To test whether participants in the meaning condition would show lower self-reported overvaluation of weight and shape than participants in the control condition, a MANOVA was performed with OWS-1 and OWS-2 as dependent variables, and Condition (experimental vs. control) as the independent variable. Power calculations show that the power of this analysis was 0.70 to detect medium-sized effects with α = 0.05, and 0.98 to detect large effects. To test whether, compared to controls, participants in the experimental condition would show less interference for body-related words, a MANOVA was conducted with the two reaction time difference scores (thin-neutral and fat-neutral) as dependent variables, and Condition and Order (thin first vs. fat first) as independent variables. Power analyses indicate that the power of this analysis was 0.68 to detect medium-sized effects and 0.98 to detect large effects. Regarding the secondary outcome measures, independent t-tests were performed for self-reported salience of weight and shape goals and intention to diet, with Condition as independent variable. Power calculations show that the power of these analyses was 0.88 to detect medium-sized effects and 0.99 to detect large effects.

Results

Descriptives

Participant Characteristics

For descriptive purposes participant characteristics are presented in Table 1.

TABLE 1
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Table 1. Group characteristics.

Manipulation Check

The state measures of activated life goals and level of engagement were used as manipulation checks. When checking the assumptions for the analyses, outliers were detected. Because excluding the outliers did not significantly change the results, analyses using all participants are reported. An independent t-test showed that the meaning manipulation more strongly activated valued life goals (M = 3.94, SD = 0.97) compared to the control condition (M = 2.30, SD = 0.89), with a large effect size [t(126) = 9.93, p < 0.001, d = 1.76]. The meaning essay also elicited more engagement (M = 4.12, SD = 0.90) than the control essay (M = 3.72, SD = 0.86), with a moderate effect size [t(126) = 2.58, p = 0.011, d = 0.45].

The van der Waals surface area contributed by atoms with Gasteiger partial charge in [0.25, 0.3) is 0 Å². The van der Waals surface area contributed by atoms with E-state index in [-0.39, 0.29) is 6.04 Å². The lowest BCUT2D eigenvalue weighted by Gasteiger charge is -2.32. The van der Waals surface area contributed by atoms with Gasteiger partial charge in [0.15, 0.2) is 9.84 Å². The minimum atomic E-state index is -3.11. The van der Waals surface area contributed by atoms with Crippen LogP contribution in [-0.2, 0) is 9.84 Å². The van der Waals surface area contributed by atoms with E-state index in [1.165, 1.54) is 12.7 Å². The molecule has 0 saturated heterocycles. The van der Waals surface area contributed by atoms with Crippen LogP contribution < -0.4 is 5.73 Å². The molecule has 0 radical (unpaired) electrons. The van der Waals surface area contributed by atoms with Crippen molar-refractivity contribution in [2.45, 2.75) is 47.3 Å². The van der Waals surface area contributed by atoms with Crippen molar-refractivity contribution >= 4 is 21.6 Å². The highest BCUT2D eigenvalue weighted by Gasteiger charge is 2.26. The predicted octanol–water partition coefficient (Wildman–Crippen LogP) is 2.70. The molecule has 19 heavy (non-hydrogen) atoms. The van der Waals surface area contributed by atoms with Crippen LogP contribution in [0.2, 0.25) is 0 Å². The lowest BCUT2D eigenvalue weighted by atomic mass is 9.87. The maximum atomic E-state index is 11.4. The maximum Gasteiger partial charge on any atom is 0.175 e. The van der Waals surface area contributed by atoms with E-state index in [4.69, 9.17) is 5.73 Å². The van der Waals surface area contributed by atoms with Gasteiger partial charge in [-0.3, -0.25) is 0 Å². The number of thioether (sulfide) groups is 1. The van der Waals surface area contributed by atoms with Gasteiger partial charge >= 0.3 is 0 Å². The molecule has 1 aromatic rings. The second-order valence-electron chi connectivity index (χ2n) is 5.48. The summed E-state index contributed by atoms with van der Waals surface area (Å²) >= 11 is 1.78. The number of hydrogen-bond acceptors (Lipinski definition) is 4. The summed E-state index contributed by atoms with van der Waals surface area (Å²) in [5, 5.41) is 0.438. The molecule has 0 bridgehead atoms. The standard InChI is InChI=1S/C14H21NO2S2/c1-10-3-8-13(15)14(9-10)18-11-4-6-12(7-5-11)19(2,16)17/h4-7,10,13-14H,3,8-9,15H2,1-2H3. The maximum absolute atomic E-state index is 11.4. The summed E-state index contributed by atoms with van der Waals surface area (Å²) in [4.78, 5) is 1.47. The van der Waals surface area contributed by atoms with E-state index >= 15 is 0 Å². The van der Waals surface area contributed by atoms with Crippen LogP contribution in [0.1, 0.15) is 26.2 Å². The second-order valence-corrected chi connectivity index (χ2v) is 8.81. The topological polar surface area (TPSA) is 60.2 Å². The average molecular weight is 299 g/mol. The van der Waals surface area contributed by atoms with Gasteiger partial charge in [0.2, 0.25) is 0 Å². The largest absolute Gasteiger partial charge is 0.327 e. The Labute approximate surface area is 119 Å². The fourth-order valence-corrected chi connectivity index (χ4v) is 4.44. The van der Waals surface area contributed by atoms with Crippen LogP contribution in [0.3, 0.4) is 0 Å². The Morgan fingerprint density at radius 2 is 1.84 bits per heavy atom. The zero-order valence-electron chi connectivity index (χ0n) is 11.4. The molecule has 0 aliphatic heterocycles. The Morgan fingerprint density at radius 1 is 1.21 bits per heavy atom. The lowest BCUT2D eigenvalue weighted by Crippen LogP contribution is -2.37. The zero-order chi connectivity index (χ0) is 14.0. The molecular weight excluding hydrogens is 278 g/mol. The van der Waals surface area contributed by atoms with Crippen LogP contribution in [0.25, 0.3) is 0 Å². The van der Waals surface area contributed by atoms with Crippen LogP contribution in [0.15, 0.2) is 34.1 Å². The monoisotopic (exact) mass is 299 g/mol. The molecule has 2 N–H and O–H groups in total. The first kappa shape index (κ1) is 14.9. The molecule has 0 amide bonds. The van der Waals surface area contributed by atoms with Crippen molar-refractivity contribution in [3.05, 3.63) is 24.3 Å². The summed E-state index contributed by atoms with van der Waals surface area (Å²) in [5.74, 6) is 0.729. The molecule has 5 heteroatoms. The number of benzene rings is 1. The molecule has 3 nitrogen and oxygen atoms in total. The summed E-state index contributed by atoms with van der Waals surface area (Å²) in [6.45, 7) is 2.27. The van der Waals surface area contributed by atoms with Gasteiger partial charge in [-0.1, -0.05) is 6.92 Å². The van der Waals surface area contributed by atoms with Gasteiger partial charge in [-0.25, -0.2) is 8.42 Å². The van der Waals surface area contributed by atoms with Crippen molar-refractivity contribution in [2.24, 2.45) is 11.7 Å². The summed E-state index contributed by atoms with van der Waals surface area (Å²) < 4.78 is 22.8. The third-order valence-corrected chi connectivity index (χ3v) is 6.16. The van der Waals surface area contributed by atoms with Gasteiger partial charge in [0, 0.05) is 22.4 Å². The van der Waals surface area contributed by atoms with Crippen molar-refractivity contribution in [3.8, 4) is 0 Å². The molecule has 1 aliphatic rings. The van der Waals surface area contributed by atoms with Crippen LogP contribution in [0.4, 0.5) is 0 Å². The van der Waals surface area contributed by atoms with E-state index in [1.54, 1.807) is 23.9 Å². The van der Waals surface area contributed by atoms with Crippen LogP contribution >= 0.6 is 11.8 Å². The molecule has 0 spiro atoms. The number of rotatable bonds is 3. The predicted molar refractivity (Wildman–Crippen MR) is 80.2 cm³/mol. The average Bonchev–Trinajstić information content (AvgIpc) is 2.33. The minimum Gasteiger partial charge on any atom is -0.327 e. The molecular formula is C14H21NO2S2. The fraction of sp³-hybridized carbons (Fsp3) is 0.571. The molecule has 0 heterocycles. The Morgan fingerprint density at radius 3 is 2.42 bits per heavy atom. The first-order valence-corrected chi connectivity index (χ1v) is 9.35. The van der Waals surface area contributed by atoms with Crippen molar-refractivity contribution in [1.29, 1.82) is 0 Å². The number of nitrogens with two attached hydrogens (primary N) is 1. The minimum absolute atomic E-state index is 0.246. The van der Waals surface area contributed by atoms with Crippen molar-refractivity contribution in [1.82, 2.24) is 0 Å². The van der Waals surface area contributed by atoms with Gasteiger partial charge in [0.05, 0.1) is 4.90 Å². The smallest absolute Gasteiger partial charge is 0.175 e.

To explore the values that participants reported, we classified all values (N = 195) into different categories based on the classification system of Schwartz and Bilsky (1987). Participants most often stated values from the prosocial domain (n = 109, 55.9%), as “honesty,” “helping others,” “having relationships with others,” and “being empathic.” The self-direction domain followed (n = 51, 26.2%), with values as “creativity” and “personal growth.” Related to the achievement domain participants mentioned values as “doing well at university,” “dedication,” and “hard working” (n = 12, 6.2%); related to the enjoyment domain participants mentioned values as “being happy” and “pleasure” (n = 11, 5.6%). Values from the other domains were rarely mentioned (security n = 8, 4.1%; maturity n = 3, 1.5%; restrictive-conformity n = 1, 0.5%; social power n = 0, 0.0%). However, it is important to keep in mind that these results might have been biased to a certain degree, as frequently mentioned values as “honesty,” “creativity,” and “helping others” were given as example items in the instructions (see Supplementary Material).

Effect of Manipulation on Self-Reported Overvaluation of Weight and Shape